Choose your company name. So you know your market and you know how you’re going to do business.  You can already picture yourself sipping cocktails on the beach after a hard days work right?  Well, almost!  It’s time to get creative.  Your company name speaks volumes about who you are and what you do.  A company name should be catchy but not trivial, memorable and relatively short.  Some experts recommend not having more than 10 letters to the name.  Don’t be tempted to use words like ‘Elite’ as it gives the impression that your services will be expensive, likewise words like ‘budget’ or ‘discount’ should be avoided for the opposite reasons.

  • STEP 4

    trade licence

    Get a license.  This is often the most daunting aspect of setting up your own business.  It is not uncommon for people to delay setting up their company because they don’t want to tackle this problem.  Thankfully help is at hand!  Creative Zone is able to offer many different set up solutions based entirely on your circumstances, requirements and budget.  Whether you are a Consultancy or a General Trading company, there are packages to suit everyone.  One of the biggest advantages of setting up your business with Creative Zone is that we already have a panel of experts in place who would be more than happy to help.  Whether it’s accounting or law, immigration or labor laws you can get the help and advice you need to assist you in moving your business forward.  The best part about it is that once you’ve discussed what you want and what you need, you can sit back and let the experts do all the hard work for you.   For Nabbesh users, we are offering a discount on business setup. Have a look here for further details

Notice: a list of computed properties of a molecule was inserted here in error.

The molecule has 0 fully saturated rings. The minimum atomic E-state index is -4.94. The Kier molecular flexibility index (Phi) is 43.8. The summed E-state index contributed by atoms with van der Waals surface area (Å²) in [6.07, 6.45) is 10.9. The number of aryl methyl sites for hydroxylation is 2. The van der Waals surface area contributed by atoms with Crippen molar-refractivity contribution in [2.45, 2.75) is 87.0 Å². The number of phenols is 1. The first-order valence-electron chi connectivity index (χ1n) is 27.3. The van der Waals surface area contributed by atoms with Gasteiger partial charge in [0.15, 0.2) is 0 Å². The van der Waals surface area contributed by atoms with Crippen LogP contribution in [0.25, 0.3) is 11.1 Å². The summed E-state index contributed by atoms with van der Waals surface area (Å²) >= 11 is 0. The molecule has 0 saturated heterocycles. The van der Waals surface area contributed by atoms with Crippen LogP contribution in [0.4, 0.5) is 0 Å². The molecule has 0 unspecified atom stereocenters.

• STEP 5

    experts

    Surround yourself with experts.  No matter how much you know you can always learn more.  It’s always useful to be able to ask an expert when you come up against a tough question or decision.  You can use Nabbesh.com to find people with the skills that you need who are experts in their field.   Our business development and networking events will put you in touch not only with business owners who are happy to share their past experiences, but also professionals in a range of industries ready to provide ongoing support.  You should never be afraid or too proud to ask for help.   One day you could be the one giving out the advice!

Establishing yourself as a freelancer has never been so easy.  All you need is desire, determination and the 5 steps above.

Can you really freelance in the UAE?

Yes you can! There are a few ways.

For companies registered in some Free Zones for example they can hire a freelancer for as long as they need using a “non sponsored employee ID card” which costs 720 AED (TECOM), 800 AED (Dubai Silicon Oasis) and 860 AED (Trakhees Zone)

This is suitable when the freelancer is already on their relative or spouse’s visa.  The paperwork required is fairly straightforward, and involves the usual application forms, the company’s trade licence and passport copy of the sponsor showing residence visa along with a No Objection Letter from the sponsor.

What if you don’t have a spouse or relative to sponsor your visa?